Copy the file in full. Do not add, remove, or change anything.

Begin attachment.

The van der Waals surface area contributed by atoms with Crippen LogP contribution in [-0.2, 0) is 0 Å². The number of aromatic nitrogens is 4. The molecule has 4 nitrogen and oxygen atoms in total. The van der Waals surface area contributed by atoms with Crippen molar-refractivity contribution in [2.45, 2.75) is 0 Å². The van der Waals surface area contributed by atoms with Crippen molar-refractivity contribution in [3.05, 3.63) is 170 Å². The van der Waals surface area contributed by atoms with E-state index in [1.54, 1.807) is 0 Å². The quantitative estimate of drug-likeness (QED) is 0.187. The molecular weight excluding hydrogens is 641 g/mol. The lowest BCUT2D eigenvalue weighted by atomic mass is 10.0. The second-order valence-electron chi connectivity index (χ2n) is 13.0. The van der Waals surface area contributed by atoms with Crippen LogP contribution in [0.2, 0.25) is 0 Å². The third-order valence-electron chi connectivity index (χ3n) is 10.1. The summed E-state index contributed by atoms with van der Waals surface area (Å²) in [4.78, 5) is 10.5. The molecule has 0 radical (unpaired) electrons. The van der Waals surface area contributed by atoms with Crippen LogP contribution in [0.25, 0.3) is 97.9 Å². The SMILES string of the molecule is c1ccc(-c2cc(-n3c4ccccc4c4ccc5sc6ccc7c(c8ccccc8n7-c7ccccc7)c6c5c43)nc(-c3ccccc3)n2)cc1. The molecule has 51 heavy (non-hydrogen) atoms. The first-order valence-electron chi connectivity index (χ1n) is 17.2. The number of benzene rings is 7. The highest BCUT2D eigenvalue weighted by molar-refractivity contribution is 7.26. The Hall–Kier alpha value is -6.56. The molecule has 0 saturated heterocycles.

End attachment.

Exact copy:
The van der Waals surface area contributed by atoms with Crippen LogP contribution in [-0.2, 0) is 0 Å². The number of aromatic nitrogens is 4. The molecule has 4 nitrogen and oxygen atoms in total. The van der Waals surface area contributed by atoms with Crippen molar-refractivity contribution in [2.45, 2.75) is 0 Å². The van der Waals surface area contributed by atoms with Crippen molar-refractivity contribution in [3.05, 3.63) is 170 Å². The van der Waals surface area contributed by atoms with E-state index in [1.54, 1.807) is 0 Å². The quantitative estimate of drug-likeness (QED) is 0.187. The molecular weight excluding hydrogens is 641 g/mol. The lowest BCUT2D eigenvalue weighted by atomic mass is 10.0. The second-order valence-electron chi connectivity index (χ2n) is 13.0. The van der Waals surface area contributed by atoms with Crippen LogP contribution in [0.2, 0.25) is 0 Å². The third-order valence-electron chi connectivity index (χ3n) is 10.1. The summed E-state index contributed by atoms with van der Waals surface area (Å²) in [4.78, 5) is 10.5. The molecule has 0 radical (unpaired) electrons. The van der Waals surface area contributed by atoms with Crippen LogP contribution in [0.25, 0.3) is 97.9 Å². The SMILES string of the molecule is c1ccc(-c2cc(-n3c4ccccc4c4ccc5sc6ccc7c(c8ccccc8n7-c7ccccc7)c6c5c43)nc(-c3ccccc3)n2)cc1. The molecule has 51 heavy (non-hydrogen) atoms. The first-order valence-electron chi connectivity index (χ1n) is 17.2. The number of benzene rings is 7. The highest BCUT2D eigenvalue weighted by molar-refractivity contribution is 7.26. The Hall–Kier alpha value is -6.56. The molecule has 0 saturated heterocycles.